The Pentagon says China is challenging the US with ‘risky’ run-ins in the South China Sea amid the COVID-19 pandemic
China to the United States: Come at me, bro
Editor's Note: This article originally appeared on Business Insider.
The Pentagon said the U.S. military has had “unsafe” encounters with the Chinese armed forces in the South China Sea during the novel coronavirus (COVID-19) pandemic, which is also a source of deepening tension between the two countries.
There have been “at least nine” concerning incidents involving Chinese fighter jets and U.S. aircraft in the skies above the contested waterway since mid-March, Reed Werner, the deputy assistant secretary of defense for Southeast Asia, told Fox News on Tuesday, adding that China continues to engage in “risky and escalatory behavior.”
A defense official told Insider that some incidents were considered unsafe, though the specific details behind the incidents are unclear.
Werner also told Fox News that a Chinese escort ship sailing with a Chinese aircraft-carrier group maneuvered in an “unsafe and unprofessional way” near the U.S. Navy guided-missile destroyer USS Mustin in the South China Sea last month.
Chinese media reports indicated that a Chinese navy flotilla led by the Liaoning was conducting “mock battles” in the South China Sea in April.
Werner told Fox that the Pentagon found “the current trend line very worrisome,” adding that the U.S. has lodged several formal and informal complaints in response to recent incidents.
“We've made démarches,” he said, adding that this is a regular occurrence.
Pentagon spokesman Lt. Col. Dave Eastburn said in a recent statement that the Department of Defense was “concerned by increasing, opportunistic activity by the PRC to coerce its neighbors and press its unlawful maritime claims in the South China Sea (SCS), while the region and the world is focused on addressing the COVID-19 pandemic.”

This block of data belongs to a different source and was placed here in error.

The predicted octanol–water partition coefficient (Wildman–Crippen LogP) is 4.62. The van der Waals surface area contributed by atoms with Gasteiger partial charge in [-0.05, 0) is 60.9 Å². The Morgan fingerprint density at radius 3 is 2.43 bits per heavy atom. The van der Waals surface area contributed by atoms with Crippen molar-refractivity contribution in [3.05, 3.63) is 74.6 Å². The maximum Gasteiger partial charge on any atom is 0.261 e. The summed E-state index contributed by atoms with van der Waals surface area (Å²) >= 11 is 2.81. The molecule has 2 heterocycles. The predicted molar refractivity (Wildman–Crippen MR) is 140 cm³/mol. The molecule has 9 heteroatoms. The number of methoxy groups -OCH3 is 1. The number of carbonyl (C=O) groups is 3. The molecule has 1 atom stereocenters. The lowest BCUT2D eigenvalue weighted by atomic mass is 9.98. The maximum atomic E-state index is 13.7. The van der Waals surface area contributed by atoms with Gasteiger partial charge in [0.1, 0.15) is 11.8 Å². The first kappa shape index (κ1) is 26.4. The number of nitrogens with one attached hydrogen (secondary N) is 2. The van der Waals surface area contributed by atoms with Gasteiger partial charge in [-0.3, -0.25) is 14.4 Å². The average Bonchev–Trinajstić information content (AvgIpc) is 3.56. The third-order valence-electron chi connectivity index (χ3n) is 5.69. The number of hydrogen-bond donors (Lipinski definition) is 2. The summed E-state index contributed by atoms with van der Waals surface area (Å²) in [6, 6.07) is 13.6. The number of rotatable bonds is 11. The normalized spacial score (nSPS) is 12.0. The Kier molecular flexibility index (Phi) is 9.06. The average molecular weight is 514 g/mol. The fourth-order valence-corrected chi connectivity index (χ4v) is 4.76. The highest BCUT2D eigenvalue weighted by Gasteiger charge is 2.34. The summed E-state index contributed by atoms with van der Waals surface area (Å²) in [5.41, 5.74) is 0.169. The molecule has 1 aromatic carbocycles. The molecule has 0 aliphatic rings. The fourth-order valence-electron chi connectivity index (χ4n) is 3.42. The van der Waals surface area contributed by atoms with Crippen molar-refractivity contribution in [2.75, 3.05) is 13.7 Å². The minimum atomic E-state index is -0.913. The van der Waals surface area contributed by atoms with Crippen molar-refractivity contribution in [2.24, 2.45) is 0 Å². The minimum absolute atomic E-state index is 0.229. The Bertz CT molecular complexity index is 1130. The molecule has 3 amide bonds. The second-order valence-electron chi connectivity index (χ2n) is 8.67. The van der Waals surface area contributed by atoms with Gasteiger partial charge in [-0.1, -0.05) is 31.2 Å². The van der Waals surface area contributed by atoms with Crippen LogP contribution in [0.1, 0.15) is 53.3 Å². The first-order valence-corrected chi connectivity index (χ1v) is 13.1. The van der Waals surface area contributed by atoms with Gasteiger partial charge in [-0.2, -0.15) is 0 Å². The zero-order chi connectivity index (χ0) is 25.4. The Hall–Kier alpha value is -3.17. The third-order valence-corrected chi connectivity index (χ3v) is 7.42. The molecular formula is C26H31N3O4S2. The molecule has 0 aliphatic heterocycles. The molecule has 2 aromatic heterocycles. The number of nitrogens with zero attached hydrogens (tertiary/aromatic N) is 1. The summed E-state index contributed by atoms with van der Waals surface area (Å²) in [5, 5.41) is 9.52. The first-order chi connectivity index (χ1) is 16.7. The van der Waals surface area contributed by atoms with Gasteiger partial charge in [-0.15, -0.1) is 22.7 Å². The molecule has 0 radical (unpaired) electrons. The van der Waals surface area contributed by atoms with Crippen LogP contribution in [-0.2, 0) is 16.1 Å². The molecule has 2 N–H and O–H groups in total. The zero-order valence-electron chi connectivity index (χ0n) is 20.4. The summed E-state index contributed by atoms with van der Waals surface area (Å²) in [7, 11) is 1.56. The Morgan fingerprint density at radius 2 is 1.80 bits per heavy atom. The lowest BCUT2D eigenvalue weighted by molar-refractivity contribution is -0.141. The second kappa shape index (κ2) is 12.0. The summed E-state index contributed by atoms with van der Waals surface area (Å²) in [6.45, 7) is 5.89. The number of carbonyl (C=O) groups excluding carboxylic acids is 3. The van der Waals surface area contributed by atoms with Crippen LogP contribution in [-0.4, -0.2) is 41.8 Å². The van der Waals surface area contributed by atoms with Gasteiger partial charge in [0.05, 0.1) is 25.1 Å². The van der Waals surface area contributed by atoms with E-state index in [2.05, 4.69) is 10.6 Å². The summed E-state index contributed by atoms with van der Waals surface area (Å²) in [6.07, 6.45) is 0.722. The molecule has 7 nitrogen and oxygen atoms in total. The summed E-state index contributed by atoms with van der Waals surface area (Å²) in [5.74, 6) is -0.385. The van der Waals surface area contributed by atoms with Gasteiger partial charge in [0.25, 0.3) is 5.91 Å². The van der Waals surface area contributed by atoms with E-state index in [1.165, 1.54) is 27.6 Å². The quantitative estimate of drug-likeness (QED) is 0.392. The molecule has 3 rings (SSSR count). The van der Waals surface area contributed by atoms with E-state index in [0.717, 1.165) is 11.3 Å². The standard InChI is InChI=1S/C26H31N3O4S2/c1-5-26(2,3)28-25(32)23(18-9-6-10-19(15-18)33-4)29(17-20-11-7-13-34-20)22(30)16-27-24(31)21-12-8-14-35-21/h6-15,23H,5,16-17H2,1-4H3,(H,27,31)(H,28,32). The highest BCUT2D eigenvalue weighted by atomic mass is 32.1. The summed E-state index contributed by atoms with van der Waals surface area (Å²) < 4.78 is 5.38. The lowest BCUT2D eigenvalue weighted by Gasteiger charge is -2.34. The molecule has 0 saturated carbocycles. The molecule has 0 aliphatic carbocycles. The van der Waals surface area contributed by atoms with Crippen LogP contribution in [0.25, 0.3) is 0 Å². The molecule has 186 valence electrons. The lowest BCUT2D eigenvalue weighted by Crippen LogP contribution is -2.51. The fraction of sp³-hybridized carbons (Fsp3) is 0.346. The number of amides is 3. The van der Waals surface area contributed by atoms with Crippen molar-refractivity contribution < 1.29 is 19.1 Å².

The Defense Department has said that U.S. adversaries are trying to take advantage of the global situation but has also stressed that the U.S. military remains ready to meet that challenge and defend U.S. interests.
The US military has increasingly sought to make its presence known in the South China Sea and the larger Indo-Pacific region, especially after the coronavirus sidelined the US Navy aircraft carrier USS Theodore Roosevelt. The coronavirus originated in China, and both countries have blamed each other, even going so far as to promote conspiracy theories.
In recent months, U.S. Navy ships have conducted patrols and freedom-of-navigation operations in the South China Sea, as well as Taiwan Strait transits, and U.S. Air Force bombers have carried out patrols in the region.
U.S. operations have continued since March. Navy vessels have conducted three freedom-of-navigation operations challenging China's territorial claims to the Paracel and Spratly islands. U.S. ships carried out multiple presence operations near a South China Sea standoff. And Navy warships, including the large amphibious assault ship USS America, have conducted joint drills with other nations, and Air Force B-1B Lancers have carried out two strategic bomber patrols.
Following a recent freedom-of-navigation operation, Senior Col. Li Huamin, a spokesman for the People's Liberation Army's Southern Theater Command, said the US should focus on fighting COVID-19 rather than conducting military operations.
Tensions in the South China Sea, where the U.S. and Chinese militaries have had a number of unpleasant interactions over the years, come as the U.S. and China spar over the COVID-19 outbreak that has claimed hundreds of thousands of lives worldwide.
The Trump administration, which has come under a lot scrutiny for its handling of the coronavirus at home, has repeatedly criticized China's missteps, which the U.S. says caused a troubling problem that began in China and evolved into a global crisis.
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